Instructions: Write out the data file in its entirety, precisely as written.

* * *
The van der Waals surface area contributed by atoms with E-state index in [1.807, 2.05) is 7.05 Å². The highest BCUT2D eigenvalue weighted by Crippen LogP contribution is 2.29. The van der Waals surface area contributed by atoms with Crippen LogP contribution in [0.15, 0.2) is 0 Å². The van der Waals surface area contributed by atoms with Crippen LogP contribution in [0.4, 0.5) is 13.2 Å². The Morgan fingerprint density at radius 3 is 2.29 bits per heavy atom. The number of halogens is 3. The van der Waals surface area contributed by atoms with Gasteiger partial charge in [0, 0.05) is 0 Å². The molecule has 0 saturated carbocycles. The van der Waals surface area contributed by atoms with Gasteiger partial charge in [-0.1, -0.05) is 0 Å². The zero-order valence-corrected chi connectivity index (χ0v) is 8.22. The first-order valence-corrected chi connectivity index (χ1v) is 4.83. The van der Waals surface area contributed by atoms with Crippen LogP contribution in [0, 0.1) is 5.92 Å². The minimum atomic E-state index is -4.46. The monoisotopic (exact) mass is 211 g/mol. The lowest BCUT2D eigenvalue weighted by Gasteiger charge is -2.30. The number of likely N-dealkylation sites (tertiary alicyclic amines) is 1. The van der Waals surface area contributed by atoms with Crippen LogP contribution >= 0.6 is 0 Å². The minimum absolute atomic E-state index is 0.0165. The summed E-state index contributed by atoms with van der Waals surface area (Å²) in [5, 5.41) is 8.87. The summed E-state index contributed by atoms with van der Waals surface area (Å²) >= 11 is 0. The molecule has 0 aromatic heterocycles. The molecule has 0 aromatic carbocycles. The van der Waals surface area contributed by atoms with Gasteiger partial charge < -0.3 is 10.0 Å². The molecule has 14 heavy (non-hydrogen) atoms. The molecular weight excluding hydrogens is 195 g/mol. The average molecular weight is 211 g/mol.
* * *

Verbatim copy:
The van der Waals surface area contributed by atoms with E-state index in [1.807, 2.05) is 7.05 Å². The highest BCUT2D eigenvalue weighted by Crippen LogP contribution is 2.29. The van der Waals surface area contributed by atoms with Crippen LogP contribution in [0.15, 0.2) is 0 Å². The van der Waals surface area contributed by atoms with Crippen LogP contribution in [0.4, 0.5) is 13.2 Å². The Morgan fingerprint density at radius 3 is 2.29 bits per heavy atom. The number of halogens is 3. The van der Waals surface area contributed by atoms with Gasteiger partial charge in [0, 0.05) is 0 Å². The molecule has 0 saturated carbocycles. The van der Waals surface area contributed by atoms with Gasteiger partial charge in [-0.1, -0.05) is 0 Å². The zero-order valence-corrected chi connectivity index (χ0v) is 8.22. The first-order valence-corrected chi connectivity index (χ1v) is 4.83. The van der Waals surface area contributed by atoms with Crippen LogP contribution in [0, 0.1) is 5.92 Å². The minimum atomic E-state index is -4.46. The monoisotopic (exact) mass is 211 g/mol. The lowest BCUT2D eigenvalue weighted by Gasteiger charge is -2.30. The number of likely N-dealkylation sites (tertiary alicyclic amines) is 1. The van der Waals surface area contributed by atoms with Crippen LogP contribution >= 0.6 is 0 Å². The minimum absolute atomic E-state index is 0.0165. The summed E-state index contributed by atoms with van der Waals surface area (Å²) in [5, 5.41) is 8.87. The summed E-state index contributed by atoms with van der Waals surface area (Å²) >= 11 is 0. The molecule has 0 aromatic heterocycles. The molecule has 0 aromatic carbocycles. The van der Waals surface area contributed by atoms with Gasteiger partial charge < -0.3 is 10.0 Å². The molecule has 14 heavy (non-hydrogen) atoms. The molecular weight excluding hydrogens is 195 g/mol. The average molecular weight is 211 g/mol.